Sarang started as a small event in 2015, and has since grown in size and popularity, according to the embassy. It has brought art forms from throughout India to the Korean public. Last year, which marked the 70th anniversary of India’s independence, saw sold-out performances of Indian classical music for the first time here.
Encouraged by last year’s success, the embassy will introduce this year two classical dance forms -- kathak and odissi -- as well as carnatic classical music from southern India.
|A poster for the Sarang Indian cultural festival (Indian Embassy)|
“While only few people know that there are several cultural similarities between our two countries -- be it in art form, language or music -- we use Sarang as a platform to introduce these elements to our Korean friends,” the diplomatic mission told The Korea Herald.
“And that’s exactly the reason why we have chosen ‘Sarang’ as the name of our festival. It means love in Korean, and the colorful, diverse, peaceful, or loving in India’s languages.”
Kathak is a classical dance that conveys stories through foot-tapping, hand movements and facial expressions. Odissi, a major ancient classical dance performed predominantly by women in its beginnings, expresses ancient mythologies and religious ideals. Both are taught at Indian Culture Centers in Seoul and Busan.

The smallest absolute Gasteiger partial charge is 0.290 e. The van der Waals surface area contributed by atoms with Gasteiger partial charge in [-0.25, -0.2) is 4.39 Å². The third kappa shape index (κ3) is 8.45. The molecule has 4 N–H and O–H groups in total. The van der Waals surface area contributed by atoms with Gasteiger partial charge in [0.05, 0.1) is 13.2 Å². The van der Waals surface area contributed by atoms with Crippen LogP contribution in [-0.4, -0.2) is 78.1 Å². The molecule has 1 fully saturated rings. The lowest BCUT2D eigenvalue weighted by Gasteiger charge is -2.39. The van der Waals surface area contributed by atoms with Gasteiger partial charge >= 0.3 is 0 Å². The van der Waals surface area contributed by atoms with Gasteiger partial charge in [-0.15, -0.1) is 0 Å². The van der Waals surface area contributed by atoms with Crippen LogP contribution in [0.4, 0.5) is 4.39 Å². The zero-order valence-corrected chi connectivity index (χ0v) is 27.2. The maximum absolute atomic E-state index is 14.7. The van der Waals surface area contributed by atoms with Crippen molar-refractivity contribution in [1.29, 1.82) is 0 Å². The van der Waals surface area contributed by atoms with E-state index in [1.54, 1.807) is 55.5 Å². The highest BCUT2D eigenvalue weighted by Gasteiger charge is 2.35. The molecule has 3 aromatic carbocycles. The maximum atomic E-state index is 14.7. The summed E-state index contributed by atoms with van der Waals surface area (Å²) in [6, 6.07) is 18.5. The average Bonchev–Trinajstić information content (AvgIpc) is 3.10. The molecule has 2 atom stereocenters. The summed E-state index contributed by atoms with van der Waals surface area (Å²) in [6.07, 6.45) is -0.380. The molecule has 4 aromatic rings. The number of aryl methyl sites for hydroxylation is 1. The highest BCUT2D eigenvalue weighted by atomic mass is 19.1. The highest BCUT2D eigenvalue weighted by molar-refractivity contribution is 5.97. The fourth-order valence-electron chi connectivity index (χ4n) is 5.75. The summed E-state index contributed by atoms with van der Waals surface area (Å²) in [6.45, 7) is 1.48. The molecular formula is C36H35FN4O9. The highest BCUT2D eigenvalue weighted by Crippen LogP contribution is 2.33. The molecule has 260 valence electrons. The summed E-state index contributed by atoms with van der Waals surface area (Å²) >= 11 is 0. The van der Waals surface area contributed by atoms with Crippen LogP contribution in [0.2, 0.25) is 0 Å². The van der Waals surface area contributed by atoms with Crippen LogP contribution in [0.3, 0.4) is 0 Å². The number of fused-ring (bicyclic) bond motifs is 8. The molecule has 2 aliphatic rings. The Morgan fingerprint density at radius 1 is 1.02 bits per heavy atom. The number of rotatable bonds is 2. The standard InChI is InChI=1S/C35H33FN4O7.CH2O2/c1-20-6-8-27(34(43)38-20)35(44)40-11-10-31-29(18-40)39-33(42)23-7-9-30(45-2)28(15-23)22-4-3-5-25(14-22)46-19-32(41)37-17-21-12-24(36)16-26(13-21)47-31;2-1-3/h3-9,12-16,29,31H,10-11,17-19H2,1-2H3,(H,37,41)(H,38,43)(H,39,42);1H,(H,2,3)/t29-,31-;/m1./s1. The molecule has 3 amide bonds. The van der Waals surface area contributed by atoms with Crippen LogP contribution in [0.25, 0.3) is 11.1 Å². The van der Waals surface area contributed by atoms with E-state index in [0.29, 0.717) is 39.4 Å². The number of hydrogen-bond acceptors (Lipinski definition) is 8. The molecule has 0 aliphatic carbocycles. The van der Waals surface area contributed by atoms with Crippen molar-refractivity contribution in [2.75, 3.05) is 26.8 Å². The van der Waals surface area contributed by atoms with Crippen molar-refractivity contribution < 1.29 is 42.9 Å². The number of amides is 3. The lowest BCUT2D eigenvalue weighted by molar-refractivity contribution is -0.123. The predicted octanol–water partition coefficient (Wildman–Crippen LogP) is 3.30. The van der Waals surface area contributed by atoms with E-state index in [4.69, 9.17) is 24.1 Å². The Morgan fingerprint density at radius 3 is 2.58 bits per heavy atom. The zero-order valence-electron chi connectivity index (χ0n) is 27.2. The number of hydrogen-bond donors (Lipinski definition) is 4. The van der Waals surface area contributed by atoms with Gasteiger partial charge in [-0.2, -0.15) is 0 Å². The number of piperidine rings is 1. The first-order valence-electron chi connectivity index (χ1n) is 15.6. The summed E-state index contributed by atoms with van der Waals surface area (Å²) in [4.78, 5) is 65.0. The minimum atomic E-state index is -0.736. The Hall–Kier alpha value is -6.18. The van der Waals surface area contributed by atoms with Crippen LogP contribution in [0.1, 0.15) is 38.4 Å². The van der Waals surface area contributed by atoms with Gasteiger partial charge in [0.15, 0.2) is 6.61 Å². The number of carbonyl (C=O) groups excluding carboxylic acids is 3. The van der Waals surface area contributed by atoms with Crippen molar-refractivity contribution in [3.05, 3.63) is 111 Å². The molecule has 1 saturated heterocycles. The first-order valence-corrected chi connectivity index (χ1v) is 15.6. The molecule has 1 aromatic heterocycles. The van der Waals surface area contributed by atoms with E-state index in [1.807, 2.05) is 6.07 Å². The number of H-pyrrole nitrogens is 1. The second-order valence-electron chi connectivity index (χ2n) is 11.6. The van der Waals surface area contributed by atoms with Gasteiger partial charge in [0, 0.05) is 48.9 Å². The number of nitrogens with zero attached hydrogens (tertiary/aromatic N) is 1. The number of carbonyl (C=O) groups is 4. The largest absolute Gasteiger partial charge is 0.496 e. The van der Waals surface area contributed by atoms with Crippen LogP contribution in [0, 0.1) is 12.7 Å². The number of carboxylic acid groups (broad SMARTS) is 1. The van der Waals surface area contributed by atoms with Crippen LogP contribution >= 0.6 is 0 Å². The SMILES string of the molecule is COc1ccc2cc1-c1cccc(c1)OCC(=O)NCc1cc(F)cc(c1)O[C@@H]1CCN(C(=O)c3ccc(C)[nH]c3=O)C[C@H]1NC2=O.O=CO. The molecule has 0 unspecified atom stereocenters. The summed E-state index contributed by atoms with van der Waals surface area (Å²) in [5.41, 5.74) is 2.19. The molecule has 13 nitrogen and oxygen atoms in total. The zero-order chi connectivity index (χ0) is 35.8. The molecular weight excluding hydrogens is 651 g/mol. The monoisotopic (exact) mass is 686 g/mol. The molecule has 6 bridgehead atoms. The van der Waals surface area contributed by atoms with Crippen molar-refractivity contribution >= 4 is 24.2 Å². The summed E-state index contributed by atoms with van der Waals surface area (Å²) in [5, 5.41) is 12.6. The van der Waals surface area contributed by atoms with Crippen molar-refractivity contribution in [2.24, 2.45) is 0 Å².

Carnatic is one of two main subgenres of Indian classical music that evolved from ancient Hindu traditions, the other one being Hindustani music, which emerged as a distinct form influenced by Persian and Islamic civilizations in northern India. Carnatic’s main emphasis is on vocalization, with most compositions written to be sung.
As part of the festival, kathak performances will be held at Ewha Womans University’s Samsung Hall on Sept. 6 at 8 p.m., while carnatic performances will be held at Yonsei University’s Millennium Hall on Sept. 12 at 8 p.m. Odissi performances will be held at National Museum of Korea on Sept. 8 at 3 p.m.
Keum Bena, a Korean who has practiced odissi in India for the last 10 years, will showcase the dance in Korea as part of the visiting troop.
In addition, the Indian Film Festival will be held at the Korean Film Archives at 5 p.m. from Sept. 11.
Sarang is administratively supported by the Seoul Metropolitan Government, Seodaemun District Office, Indian Council for Cultural Relations and other organizations. It is financially supported by Korean and Indian companies and organizations, including Hyundai Motors, which has backed the event for the last four years, as well as the Indian Chamber of Commerce in Korea.
Those interested in viewing kathak and odissi performances can book tickets at www.ticketlink.co.kr/product/24582, and carnatic performances at www.ticketlink.co.kr/product/24581. For more information, visit www.indoculture.org, or contact the Indian Embassy.
By Joel Lee (email@example.com)